evaluation of state. The complex nature of theCOnCept of state as it is used in Sri Lanka derives inpart from the fact that the two perceptual categoriesdefining its parameters represent distinctly differentphenomenological and cognitive categories whichmust nonetheless be considered synergistically interms of their encompassing coherent relationships inorder to make sense. This represents neither a syn-thesis of divergent elements toward any one unity asin the dialectic, nor a Western-based model of linearprocess that sequentially analyses single categories asdiscrete, divided units. The different categories donot exist in contradictory relationships of any kind,but represent different order of phenomena viewedsimultaneously as distinct and interrelated completedynamics. As with the concept of self in health, thisrepresents a multilectic orientation,State can refer to an individuals particular physio-logical condition at a specific time and place. At thesame time it can summarize a persons existential orphenomenological place in life. As well, it can beused in the sense of a collection of people, a boundedsense of nationhood. The state of an individual isultimately defined by all of these definitions inherentin the term.The first two uses of the concept of state werediscussed in examples given above (in the sectionon The Concept of Self in Illness and Health):the impact that pathogens and humoral imbalances,interpersonal relationships and emotions, gods anddemons, and the effects that supraphysical processeshave on the health of a person. In the first case, onecan be sick (sanipannae; asanipai; leda) [hereand now] because of short-term illnesses causedby humoral imbalance, the attack of a demon,cosmological disturbances, or toxic agents carried bysuch vectors as food and water.In the second meaning of state, one can also suffermore long-term disabilities caused by circumstancesmore existential in nature: widowhood; the effectsof karuma; poverty; polluted environs (both inthe sense of pirisidunae, not clean physically, orkilutuwi, impure conditionally or existentially), orunhappy social relationships. Chronic diseasesalso fall into this category. This includes not onlylong-term physical disabilities, but more complexsocio-physical conditions as well. A daughter,explaining the plight of her mother to me, clarifiedthe latter instance:When my mother attained age (had her first menstruation)she suffered a bad fright, and she has never been the samesince. For 25 years now she has had pains in her body,paralysis at night, and periodic fits. Some say she is ayakleda (patient with an illness caused by demonic attack),others say she has heart problems and high blood pressure.But after spending tens of thousands of rupees on scores ofdifferent kinds of practitioners over the years with onlylimited success, we all agree that the illness has gotten intoher bones. We doubt if she will ever get completely betternow.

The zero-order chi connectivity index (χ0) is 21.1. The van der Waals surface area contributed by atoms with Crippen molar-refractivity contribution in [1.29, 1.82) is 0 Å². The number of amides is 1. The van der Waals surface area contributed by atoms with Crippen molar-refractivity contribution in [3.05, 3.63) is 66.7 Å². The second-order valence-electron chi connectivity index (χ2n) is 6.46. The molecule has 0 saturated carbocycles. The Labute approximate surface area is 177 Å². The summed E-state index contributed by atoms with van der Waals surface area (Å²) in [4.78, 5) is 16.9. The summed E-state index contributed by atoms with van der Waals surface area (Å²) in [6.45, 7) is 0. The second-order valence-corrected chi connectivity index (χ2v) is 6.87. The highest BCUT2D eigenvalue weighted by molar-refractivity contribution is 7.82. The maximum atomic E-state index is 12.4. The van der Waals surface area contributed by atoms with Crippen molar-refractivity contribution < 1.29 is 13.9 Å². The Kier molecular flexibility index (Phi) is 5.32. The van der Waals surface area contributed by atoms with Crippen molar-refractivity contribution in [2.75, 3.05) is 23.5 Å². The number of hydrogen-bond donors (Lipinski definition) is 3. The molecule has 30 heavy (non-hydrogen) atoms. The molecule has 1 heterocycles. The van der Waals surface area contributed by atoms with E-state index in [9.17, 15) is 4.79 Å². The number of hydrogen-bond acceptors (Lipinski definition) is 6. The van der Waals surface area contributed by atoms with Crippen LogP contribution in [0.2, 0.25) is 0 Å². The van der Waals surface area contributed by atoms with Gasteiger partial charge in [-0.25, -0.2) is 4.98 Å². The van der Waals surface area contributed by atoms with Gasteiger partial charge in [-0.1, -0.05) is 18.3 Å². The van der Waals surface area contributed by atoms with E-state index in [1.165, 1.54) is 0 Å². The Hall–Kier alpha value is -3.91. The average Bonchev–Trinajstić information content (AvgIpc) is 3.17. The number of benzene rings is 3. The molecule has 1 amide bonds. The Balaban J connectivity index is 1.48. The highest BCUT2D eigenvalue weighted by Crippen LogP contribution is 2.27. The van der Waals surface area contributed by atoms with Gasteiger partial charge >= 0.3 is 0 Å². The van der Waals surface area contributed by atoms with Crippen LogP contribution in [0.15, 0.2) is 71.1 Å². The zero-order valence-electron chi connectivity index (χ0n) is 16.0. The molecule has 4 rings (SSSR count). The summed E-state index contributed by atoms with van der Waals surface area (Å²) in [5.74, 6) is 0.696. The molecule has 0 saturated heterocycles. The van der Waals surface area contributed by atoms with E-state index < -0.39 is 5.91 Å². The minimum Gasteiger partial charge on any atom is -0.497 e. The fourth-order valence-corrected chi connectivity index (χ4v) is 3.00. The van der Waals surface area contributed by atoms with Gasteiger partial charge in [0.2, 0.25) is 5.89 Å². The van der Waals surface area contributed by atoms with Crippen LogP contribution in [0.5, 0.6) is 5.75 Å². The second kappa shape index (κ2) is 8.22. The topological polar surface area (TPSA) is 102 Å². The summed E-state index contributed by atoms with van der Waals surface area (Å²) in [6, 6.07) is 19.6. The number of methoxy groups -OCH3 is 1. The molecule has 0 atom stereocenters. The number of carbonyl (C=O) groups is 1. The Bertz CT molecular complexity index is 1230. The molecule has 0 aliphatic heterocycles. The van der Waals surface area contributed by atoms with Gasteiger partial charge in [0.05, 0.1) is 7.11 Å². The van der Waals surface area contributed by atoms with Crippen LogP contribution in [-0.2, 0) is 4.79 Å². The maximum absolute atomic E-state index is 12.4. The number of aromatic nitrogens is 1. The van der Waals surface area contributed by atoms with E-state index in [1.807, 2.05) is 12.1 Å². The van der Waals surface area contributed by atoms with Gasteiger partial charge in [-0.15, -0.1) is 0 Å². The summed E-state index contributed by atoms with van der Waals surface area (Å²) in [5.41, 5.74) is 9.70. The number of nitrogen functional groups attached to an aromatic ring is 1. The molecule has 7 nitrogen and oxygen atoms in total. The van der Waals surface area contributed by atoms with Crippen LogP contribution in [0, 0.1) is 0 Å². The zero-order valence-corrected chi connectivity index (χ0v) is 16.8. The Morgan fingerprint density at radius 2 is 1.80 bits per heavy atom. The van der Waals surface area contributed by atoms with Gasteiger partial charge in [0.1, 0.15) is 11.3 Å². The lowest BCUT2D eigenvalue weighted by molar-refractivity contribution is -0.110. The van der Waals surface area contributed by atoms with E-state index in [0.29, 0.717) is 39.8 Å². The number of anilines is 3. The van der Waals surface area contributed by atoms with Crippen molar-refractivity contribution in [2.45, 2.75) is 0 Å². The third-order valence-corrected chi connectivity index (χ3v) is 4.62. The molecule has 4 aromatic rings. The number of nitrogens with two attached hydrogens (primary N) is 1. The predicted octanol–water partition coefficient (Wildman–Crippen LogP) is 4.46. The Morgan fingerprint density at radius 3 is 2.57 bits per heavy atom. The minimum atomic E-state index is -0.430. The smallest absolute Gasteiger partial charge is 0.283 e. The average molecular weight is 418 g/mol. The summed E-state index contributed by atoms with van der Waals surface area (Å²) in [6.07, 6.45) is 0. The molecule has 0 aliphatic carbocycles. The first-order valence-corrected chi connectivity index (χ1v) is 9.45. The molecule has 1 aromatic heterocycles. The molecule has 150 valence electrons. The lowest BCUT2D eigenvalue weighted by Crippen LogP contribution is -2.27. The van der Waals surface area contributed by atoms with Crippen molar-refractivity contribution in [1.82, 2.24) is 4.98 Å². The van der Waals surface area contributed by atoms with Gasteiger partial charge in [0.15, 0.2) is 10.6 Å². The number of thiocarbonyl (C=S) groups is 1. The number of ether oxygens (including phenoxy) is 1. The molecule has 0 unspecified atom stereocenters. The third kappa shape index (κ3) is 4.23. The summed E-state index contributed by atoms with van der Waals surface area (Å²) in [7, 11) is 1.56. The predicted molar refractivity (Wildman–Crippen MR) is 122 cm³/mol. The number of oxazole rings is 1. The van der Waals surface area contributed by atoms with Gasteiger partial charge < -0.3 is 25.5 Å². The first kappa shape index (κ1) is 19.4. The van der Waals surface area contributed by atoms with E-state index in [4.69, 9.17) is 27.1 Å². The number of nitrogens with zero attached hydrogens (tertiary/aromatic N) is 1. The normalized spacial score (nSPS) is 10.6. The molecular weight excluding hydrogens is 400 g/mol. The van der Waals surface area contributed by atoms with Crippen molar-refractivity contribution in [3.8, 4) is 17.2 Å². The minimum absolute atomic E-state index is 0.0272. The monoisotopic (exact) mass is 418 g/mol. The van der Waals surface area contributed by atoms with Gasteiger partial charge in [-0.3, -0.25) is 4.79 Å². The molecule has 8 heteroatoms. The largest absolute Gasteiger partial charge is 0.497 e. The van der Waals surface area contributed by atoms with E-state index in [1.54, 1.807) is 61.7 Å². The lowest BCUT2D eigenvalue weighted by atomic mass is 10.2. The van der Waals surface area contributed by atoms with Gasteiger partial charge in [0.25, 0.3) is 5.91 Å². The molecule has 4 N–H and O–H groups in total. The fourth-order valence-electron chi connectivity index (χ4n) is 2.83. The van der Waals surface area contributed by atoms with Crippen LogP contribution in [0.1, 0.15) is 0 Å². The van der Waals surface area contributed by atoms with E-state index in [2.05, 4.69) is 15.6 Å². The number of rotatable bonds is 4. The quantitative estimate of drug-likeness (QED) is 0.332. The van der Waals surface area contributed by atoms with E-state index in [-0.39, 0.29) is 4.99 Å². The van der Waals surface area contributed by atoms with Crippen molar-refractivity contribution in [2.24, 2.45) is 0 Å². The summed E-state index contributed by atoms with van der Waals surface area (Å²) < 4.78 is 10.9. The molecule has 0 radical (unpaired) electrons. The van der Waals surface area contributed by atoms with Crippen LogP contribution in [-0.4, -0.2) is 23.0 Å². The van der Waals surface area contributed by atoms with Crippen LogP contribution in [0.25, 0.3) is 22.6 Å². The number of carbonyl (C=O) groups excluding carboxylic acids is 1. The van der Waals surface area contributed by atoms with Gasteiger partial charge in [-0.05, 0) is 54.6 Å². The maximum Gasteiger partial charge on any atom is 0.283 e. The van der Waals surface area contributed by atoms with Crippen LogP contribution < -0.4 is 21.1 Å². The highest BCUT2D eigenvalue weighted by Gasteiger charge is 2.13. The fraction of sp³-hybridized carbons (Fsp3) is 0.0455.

The third use of the concept of state, that of ashared socio-political identity (often using national-istic, ethnic, and cultural constructs to define asociety-level membership), also follows the sameprinciples. In its healthiness or unhealthiness, thestate in this usage can impinge directly on a persons